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On ABS CBN News we discuss “Businesses counter political risks with innovation”
Later in the day in the Manila Times Paddy Miller suggests with it’s proclivity to establish entrepreneurs with their ranks, big organizations are not solving the innovation challenge. Something radical has to be done..maybe it’s about creating more innovation architects?
We’ve all seen heist movies and know their predictable plot. Some scoundrel from central casting, Tom Cruise (MI3) or George Clooney (Ocean’s 11) and his team crack the vaults of the Bank of England, the headquarters of the CIA or some creepy villain’s Rome casino and proceed to haul off the loot.
All these movies have one thing in common; our target has assumed that his closely guarded possession is heist proof. Or at least, he has accounted for any combination of heists that could take place. We, the audience, sit back to relish that inevitable moment when the villain finally realizes that he has got his comeuppance.
How many businesses could we identify as having believed the same thing, that they were heist proof? The taxi industry until Uber came along? The travel agency industry until Expedia came along? The music industry until MP3 came along? The airline until SouthWest and Ryan arrived? Read the rest of this entry »
On the Insight Centre this is the lead feature. How Samsung gets innovations to market is based on the case we’ve recently tested on our MBA course. Some very potent learning from a well researched case that has been nailed down by Thomas and the Samsung EU Team.
We find people often get tied up with lots of definitions on what is or isn’t disruptive innovation. The whole discussion of incremental versus radical innovation can be confusing. This excerpt captures the whole story without any frills.
(Hat tip to Vox.com)
At the end of the month, you’ll be able to attend our exec programme in Sydney.
It’s two days of intensive involvement in innovation. Block those dates – 1st and 2nd May.
Booz & Co. has released its annual Global Innovation 1000 survey results. This year’s edition is called Why Culture Is Key. To its thread of the importance of aligning innovation strategy with overall corporate strategy, Booz adds the importance of aligning a company’s culture with its innovation strategy.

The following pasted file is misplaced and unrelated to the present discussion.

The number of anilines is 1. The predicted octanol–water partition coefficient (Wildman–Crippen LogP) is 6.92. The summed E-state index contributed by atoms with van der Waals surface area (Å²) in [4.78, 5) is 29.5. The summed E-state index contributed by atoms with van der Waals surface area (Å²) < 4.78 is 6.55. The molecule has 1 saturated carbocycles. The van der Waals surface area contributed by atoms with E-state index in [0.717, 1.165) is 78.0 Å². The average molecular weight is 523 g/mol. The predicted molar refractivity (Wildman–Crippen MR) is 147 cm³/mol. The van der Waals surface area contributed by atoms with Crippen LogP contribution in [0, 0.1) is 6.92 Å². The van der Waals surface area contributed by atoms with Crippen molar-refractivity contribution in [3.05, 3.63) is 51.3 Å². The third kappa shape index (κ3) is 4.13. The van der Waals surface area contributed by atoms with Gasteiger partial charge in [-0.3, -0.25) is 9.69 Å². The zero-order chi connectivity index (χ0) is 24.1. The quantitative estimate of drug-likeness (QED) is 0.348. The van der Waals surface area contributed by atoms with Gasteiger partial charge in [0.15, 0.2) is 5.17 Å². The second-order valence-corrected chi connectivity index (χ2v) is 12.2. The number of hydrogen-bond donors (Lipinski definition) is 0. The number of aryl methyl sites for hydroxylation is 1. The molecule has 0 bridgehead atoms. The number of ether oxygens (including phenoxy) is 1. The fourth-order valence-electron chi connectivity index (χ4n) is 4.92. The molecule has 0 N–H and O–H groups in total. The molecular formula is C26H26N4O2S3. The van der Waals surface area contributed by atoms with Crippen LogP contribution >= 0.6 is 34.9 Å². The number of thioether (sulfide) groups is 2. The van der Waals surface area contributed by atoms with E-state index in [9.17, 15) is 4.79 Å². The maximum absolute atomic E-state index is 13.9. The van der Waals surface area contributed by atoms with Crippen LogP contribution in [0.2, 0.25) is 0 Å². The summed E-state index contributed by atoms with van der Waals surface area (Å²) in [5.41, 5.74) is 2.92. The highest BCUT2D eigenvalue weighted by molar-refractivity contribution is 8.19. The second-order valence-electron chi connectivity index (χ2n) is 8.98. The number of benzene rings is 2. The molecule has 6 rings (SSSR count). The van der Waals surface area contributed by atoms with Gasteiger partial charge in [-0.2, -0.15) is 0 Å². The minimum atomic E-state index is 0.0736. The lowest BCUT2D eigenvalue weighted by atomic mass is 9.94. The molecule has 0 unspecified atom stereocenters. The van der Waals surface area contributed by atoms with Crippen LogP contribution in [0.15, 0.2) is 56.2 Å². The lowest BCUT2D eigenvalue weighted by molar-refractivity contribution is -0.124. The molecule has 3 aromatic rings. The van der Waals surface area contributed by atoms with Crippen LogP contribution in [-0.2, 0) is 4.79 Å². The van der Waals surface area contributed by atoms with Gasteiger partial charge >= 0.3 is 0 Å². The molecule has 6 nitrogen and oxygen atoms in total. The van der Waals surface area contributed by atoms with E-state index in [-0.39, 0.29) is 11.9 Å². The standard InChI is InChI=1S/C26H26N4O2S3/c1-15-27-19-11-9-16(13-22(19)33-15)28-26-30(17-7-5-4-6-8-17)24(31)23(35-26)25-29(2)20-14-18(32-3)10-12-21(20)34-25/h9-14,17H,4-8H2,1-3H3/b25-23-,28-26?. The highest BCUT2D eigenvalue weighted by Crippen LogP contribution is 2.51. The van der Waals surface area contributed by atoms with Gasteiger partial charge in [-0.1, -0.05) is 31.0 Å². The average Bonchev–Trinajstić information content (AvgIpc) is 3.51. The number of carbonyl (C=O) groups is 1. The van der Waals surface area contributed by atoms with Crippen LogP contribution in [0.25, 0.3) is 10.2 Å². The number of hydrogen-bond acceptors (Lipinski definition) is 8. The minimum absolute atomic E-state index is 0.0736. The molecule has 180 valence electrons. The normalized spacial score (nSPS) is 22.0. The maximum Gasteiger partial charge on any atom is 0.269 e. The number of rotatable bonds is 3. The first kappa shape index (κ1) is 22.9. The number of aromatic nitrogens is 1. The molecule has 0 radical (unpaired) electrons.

We have been emphasizing the link between culture and innovation for some time now. It is fairly self-evident however that bolting it down becomes more difficult, as can be seen in the Global Innovation 1000 report – the authors’ most relevant finding is that “there is no statistically significant relationship between financial performance and innovation spending…” but they still proceed to dedicate more than half of their study to reading meaning into that non-existent link.
Booz & Company’s Global Innovation 1000 highlights certain anomalies, not least all the contrast between those companies that actually make the list of heavy R&D spenders and those that are perceived to be leading innovation companies. Of this latter group you have to pass through Apple, Google, 3M and GE before arriving at the fifth company, Toyota, that is identified as a top R&D investor. Is it that perceived innovators have a better batting average? This is not borne by the report itself. Maybe they manage their “Innovation Image” better? More than a third of the big spenders are healthcare companies and what is clear is that few people understand what’s happening in the sector – not a single company featured in the perceived list. Would someone like to put up the argument that the iPod was a more important innovation than the cardiac stent?
Defining innovation strategies in terms of need seekers, market readers and technology drivers and then a list of unrelated competencies doesn’t help. For example, anyone who has read Ken Auletta’s “Googled” would come to the conclusion that Google is a great search company but has struggled in finding a focus outside of that space.